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Definition: Beatles from The Macquarie Dictionary

British band, formed in 1959, generally considered one of the most popular and influential of pop groups; members were John Lennon, Paul McCartney, George Harrison, and Ringo Starr; before 1962 the group included Stuart Sutcliffe and Pete Best.

See Also: John Lennon Paul McCartney George Harrison Ringo Starr

Summary Article: The Beatles
From Chambers Biographical Dictionary

English pop band

The Beatles became the best-known group in popular music in the 1960s. They formed in Liverpool in 1960; three of the founder-members, John Lennon, Paul McCartney and George Harrison, were later joined by Ringo Starr (originally Richard Starkey, 1940- ), who replaced the original drummer, Pete Best, before their breakthrough. The group learned their trade through gruelling engagements at the city's Cavern Club and at venues in Hamburg, West Germany. Under the management of Brian Epstein, a local record-shop owner, they signed a recording contract in 1962 and their regional popularity quickly spread across the country with such records as "Love Me Do", "She Loves You" and "I Want to Hold Your Hand". In 1964 the last two titles were released in the USA, and "Beatlemania" spread rapidly around the world, with the group consistently surpassing all previous figures for concert attendances and record sales.

They provoked hysteria wherever they played as teen idols in the first half of the decade, then became the first mature rock icons in the second. The early songs of Lennon and McCartney involved simple but effective harmonies which nevertheless won acclaim from serious musicians and critics; William Mann, then England's leading classical music critic, described them in The Times as the most important songwriters since Schubert. The pair showed a remarkable ability to assimilate various styles and their compositional technique, enhanced by producer George Martin, developed quickly. Their decision to record their own songs had the effect, in the UK, of ending the dominance of "Tin Pan Alley" and was widely imitated by other performers. Their music ranged from the lyrically beautiful "Yesterday" to the complex rhythms of "Paperback Writer", the nostalgia of "Penny Lane", and the surrealism of "Strawberry Fields Forever".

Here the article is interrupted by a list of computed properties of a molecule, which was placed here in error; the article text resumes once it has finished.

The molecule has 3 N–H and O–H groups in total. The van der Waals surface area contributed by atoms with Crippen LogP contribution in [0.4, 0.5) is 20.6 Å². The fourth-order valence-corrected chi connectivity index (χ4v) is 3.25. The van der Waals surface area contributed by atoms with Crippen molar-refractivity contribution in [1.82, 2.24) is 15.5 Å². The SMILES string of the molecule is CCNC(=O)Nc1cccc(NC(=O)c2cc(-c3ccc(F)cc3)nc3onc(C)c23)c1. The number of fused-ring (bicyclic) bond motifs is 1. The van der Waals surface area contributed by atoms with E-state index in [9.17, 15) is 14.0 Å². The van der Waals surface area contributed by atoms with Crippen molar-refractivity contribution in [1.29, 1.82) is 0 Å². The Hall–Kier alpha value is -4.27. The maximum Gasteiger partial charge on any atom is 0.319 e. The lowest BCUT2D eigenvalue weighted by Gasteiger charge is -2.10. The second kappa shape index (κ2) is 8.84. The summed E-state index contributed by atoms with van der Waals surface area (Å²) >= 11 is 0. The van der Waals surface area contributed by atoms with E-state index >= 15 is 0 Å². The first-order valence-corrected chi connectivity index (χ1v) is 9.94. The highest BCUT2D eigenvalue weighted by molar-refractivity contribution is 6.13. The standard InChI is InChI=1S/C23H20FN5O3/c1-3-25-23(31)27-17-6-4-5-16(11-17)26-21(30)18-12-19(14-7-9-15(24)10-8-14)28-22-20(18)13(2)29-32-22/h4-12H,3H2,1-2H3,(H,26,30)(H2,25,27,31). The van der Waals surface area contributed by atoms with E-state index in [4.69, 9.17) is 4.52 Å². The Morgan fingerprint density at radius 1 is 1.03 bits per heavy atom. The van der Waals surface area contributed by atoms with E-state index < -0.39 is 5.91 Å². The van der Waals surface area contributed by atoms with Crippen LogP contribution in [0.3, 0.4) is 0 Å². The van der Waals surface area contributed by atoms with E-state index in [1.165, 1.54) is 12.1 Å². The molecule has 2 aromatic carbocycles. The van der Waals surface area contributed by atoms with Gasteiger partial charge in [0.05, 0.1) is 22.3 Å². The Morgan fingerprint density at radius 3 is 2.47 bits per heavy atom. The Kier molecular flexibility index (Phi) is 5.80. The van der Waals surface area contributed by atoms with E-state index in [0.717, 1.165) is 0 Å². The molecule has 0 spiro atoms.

Controversially created MBE in 1965 (Lennon later returned his insignia in protest against the Vietnam War), the group were involved for a while with Indian mysticism and "transcendental" meditation, and the use of hallucinogenic drugs. The latter flirtation had a major influence on the recording of Sergeant Pepper's Lonely Hearts Club Band (1967), an album which, with its long musically and thematically linked songs, achieved a new maturity for pop and became perhaps the most influential recording since the advent of Elvis Presley. Their eponymous double album of 1968 included "Helter Skelter", a song claimed as an inspiration by Charles Manson. After a long period of inactivity and a patchy final album, the group dissolved in 1970 amid complex legal wranglings.

After the group parted, Paul McCartney recorded alone and with the highly successful group Wings. John Lennon wrote and recorded in the USA with his wife, Yoko Ono, and was murdered in New York (1980). George Harrison made further recordings and became a successful film producer. The band "reunited" to add their singing and playing to "Free as A Bird" (1995), a previously unreleased demo tape sung by Lennon. It was a disappointment, but provided much valuable publicity for the launch of an Anthology series of their recordings.

    Major recordings: Please Please Me (1963), Beatles For Sale (1964), Rubber Soul (1965), Revolver (1966), Sergeant Pepper's Lonely Hearts Club Band (1967), The Beatles (1968, also known as The White Album), Abbey Road (1969) and Let It Be (1970). They also made the films A Hard Day's Night (1964), Help! (1965) and Magical Mystery Tour (1967).

  • See biography by Norman, P, Shout! (1981) and Best's, Pete The Best Years of the Beatles (1996).

John Lennon, ever the agent provocateur, prompted a massive furore in the USA in 1966 when he suggested in an interview in the Evening Standard that the Beatles were "more popular than Jesus now. I don't know which will go first. Rock and roll or Christianity".

© Chambers Harrap Publishers Ltd 2011

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